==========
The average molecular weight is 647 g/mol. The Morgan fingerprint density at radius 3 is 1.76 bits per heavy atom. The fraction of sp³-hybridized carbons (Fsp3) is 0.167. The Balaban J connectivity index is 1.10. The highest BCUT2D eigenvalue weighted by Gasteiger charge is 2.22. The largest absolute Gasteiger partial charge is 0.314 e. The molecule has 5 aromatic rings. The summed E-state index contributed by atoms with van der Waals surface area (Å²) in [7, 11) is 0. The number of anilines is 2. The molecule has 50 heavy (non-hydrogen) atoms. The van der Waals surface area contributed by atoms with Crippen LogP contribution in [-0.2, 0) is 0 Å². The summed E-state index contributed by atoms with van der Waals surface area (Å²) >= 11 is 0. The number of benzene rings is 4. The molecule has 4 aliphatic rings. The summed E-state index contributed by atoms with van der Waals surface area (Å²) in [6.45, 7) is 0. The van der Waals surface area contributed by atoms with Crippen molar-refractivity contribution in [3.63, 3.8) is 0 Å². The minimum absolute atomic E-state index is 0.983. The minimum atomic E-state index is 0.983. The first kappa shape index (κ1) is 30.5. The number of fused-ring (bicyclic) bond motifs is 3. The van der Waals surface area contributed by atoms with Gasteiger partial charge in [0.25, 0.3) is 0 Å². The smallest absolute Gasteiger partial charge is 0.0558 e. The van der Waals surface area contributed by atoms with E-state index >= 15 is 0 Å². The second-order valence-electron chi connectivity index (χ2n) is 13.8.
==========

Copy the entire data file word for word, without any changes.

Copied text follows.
The average molecular weight is 647 g/mol. The Morgan fingerprint density at radius 3 is 1.76 bits per heavy atom. The fraction of sp³-hybridized carbons (Fsp3) is 0.167. The Balaban J connectivity index is 1.10. The highest BCUT2D eigenvalue weighted by Gasteiger charge is 2.22. The largest absolute Gasteiger partial charge is 0.314 e. The molecule has 5 aromatic rings. The summed E-state index contributed by atoms with van der Waals surface area (Å²) in [7, 11) is 0. The number of anilines is 2. The molecule has 50 heavy (non-hydrogen) atoms. The van der Waals surface area contributed by atoms with Crippen LogP contribution in [-0.2, 0) is 0 Å². The summed E-state index contributed by atoms with van der Waals surface area (Å²) >= 11 is 0. The number of benzene rings is 4. The molecule has 4 aliphatic rings. The summed E-state index contributed by atoms with van der Waals surface area (Å²) in [6.45, 7) is 0. The van der Waals surface area contributed by atoms with Crippen molar-refractivity contribution in [3.63, 3.8) is 0 Å². The minimum absolute atomic E-state index is 0.983. The minimum atomic E-state index is 0.983. The first kappa shape index (κ1) is 30.5. The number of fused-ring (bicyclic) bond motifs is 3. The van der Waals surface area contributed by atoms with Gasteiger partial charge in [0.25, 0.3) is 0 Å². The smallest absolute Gasteiger partial charge is 0.0558 e. The van der Waals surface area contributed by atoms with E-state index >= 15 is 0 Å². The second-order valence-electron chi connectivity index (χ2n) is 13.8.